The management layer presents the most significant monetization opportunity as it presents a full solution for turning application code into a running application. The employee investment is significant in the implementation phase, but relatively minimal for upkeep. If the management level can get into material cost savings, such as reducing the size of server fleets, there will be tremendous opportunities for revenue.

DevOps companies are racing to the management layer; however, several tools are necessary to have a complete DevOps management offering.

Three Types of DevOps Companies: Infrastructure Providers, Configuration Management Companies, and Immutable Infrastructure Companies

Given that the management layer has the greatest revenue potential, the active players in the space are all battling to capture the opportunity. The interesting aspect of this battle is that the different types of companies in DevOps are approaching it from unique vantage points. These organizations can be categorized as either infrastructure providers, configuration management companies, or companies that favor immutable infrastructure. Amazon Web Services, Google Cloud Platform, OpenStack and VMware are the major players in the infrastructure provider space. Ansible, Chef, Puppet and Salt are the leaders in configuration management. HashiCorp, CoreOS, Docker and Mesosphere are the leaders in the nascent immutable infrastructure space.

All of these companies must have solutions for infrastructure provisioning and application packaging or configuration in order to have a viable chance in winning the battle at the management layer. Historically, VMware is a great example of owning the entire tooling stack to win the datacenter virtualization market. If you look at the current product development across the companies, you can see that each is building tooling around these essentials. Chef has Chef Provisioning to provision infrastructure, and Chef configuration management to configure the application. HashiCorp has Terraform to provision infrastructure and Packer to package applications and build machine images. Docker has Docker Machine to provision infrastructure and Docker to package applications.

These tools are then combined into a dashboard or common workflow to provide a management layer. For example, Mesosphere bundles Mesos, Marathon and Chronos to create the Mesosphere Datacenter Operating System. HashiCorp unites Packer, Terraform and Consul to create Atlas. CoreOS recently released Tectonic to bundle etc, rkt and flannel into a management layer. The infographic below shows the tooling portfolios for the major players in these categories and how those tools are starting to develop into a management layer.


Predictions for the Next 12 Months

This summary identified infrastructure provisioning and application packaging or configuration as essential tools to build the management layer for DevOps. This conclusion leads to a few predictions:

  • All companies in the immutable infrastructure space will have tools to provision infrastructure, package applications, schedule applications and monitor applications.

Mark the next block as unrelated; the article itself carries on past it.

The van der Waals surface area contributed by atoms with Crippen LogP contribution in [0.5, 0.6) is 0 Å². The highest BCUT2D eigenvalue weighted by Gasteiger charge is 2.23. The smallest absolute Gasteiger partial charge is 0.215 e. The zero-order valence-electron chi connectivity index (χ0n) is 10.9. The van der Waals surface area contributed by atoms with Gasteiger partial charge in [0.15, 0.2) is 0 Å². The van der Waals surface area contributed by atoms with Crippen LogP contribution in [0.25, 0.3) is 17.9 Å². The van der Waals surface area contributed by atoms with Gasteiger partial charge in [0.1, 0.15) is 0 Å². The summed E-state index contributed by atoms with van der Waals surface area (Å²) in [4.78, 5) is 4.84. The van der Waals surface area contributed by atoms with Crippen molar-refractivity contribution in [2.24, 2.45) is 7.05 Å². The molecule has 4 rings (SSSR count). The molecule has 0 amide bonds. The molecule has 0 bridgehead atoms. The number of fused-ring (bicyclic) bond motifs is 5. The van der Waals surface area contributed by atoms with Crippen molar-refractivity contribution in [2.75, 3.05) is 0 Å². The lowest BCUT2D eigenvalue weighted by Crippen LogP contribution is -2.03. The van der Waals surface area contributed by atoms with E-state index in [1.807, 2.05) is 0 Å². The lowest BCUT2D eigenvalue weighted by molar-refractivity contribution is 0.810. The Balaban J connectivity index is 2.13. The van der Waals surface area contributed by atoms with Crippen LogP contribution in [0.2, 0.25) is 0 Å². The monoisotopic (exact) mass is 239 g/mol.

• Configuration management companies will get the majority of enterprise budgets. It will take the immutable infrastructure companies more than 12 months to make significant progress with enterprises.
  • AWS will grow by 50 percent plus and soak up a larger percentage of overall infrastructure budgets. The AWS tooling ecosystem is significantly more mature than competitors and more companies are moving away from on-premises datacenters.

How to Choose a DevOps Management Layer

The purpose of this summary is to shed light on the crowded and opaque DevOps landscape. However, the obvious next question is, “How do I choose a DevOps management layer?” This question has many moving parts, and the best we can do is try to simplify some of the choices by answering a few questions:

Are two or more individuals working on your team’s infrastructure (part-time contributors are counted)?

  • If no, the two best options are either Amazon Web Services or Heroku. If no one has ops experience, Heroku is the best choice. If someone does have ops experience, AWS is the most full-featured option.
  • If yes, your team needs a way to manage the complexity of collaborating on infrastructure. Move on to the next question.

Do you want to do build-time or runtime configuration?

  • If you want to do runtime configuration, use a configuration management tool such as Ansible, Puppet, Chef or Salt. If you want agent-based configuration management, use Puppet or Chef. If you want ssh-based configuration management, use Ansible or Salt.
  • If you want to do build-time configuration, which means building images and immutable infrastructure, use Atlas by HashiCorp, Mesosphere, Tectonic by CoreOS, or Docker Hub. Move on to the next question to select between these options.

Do you want to automate the infrastructure provisioning process?

  • If yes, Atlas by HashiCorp is the only option. Atlas uses Terraform to layout infrastructure as code and automate the provisioning process. Docker does have Docker Machine to provision Docker hosts; however, it is currently a command-line tool that only manages hosts, not a complete infrastructure.
  • If no, any of the options by HashiCorp, Mesosphere, Docker, and CoreOS can be considered. However it is difficult to deploy applications without a means to automate and reliably provision infrastructure.

This basic decision tree is by no means exhaustive, but should help in the initial decision process for selecting a DevOps management tool.

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TNS owner Insight Partners is an investor in: Docker.